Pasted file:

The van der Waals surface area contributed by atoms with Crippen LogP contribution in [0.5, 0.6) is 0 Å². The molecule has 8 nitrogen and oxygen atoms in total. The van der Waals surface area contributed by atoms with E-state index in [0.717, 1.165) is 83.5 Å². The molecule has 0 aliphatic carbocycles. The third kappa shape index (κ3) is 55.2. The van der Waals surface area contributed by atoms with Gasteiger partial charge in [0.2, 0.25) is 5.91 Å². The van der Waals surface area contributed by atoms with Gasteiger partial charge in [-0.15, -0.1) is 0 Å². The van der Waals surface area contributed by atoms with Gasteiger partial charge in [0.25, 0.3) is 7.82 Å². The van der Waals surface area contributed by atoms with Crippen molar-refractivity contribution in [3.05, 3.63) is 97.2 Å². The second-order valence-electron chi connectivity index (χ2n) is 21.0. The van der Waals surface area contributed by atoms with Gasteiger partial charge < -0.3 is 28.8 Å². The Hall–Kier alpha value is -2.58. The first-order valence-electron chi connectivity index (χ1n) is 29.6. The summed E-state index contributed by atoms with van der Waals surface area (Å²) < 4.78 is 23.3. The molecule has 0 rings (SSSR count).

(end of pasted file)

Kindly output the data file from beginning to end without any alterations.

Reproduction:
The van der Waals surface area contributed by atoms with Crippen LogP contribution in [0.5, 0.6) is 0 Å². The molecule has 8 nitrogen and oxygen atoms in total. The van der Waals surface area contributed by atoms with E-state index in [0.717, 1.165) is 83.5 Å². The molecule has 0 aliphatic carbocycles. The third kappa shape index (κ3) is 55.2. The van der Waals surface area contributed by atoms with Gasteiger partial charge in [0.2, 0.25) is 5.91 Å². The van der Waals surface area contributed by atoms with Gasteiger partial charge in [-0.15, -0.1) is 0 Å². The van der Waals surface area contributed by atoms with Gasteiger partial charge in [0.25, 0.3) is 7.82 Å². The van der Waals surface area contributed by atoms with Crippen molar-refractivity contribution in [3.05, 3.63) is 97.2 Å². The second-order valence-electron chi connectivity index (χ2n) is 21.0. The van der Waals surface area contributed by atoms with Gasteiger partial charge < -0.3 is 28.8 Å². The Hall–Kier alpha value is -2.58. The first-order valence-electron chi connectivity index (χ1n) is 29.6. The summed E-state index contributed by atoms with van der Waals surface area (Å²) < 4.78 is 23.3. The molecule has 0 rings (SSSR count).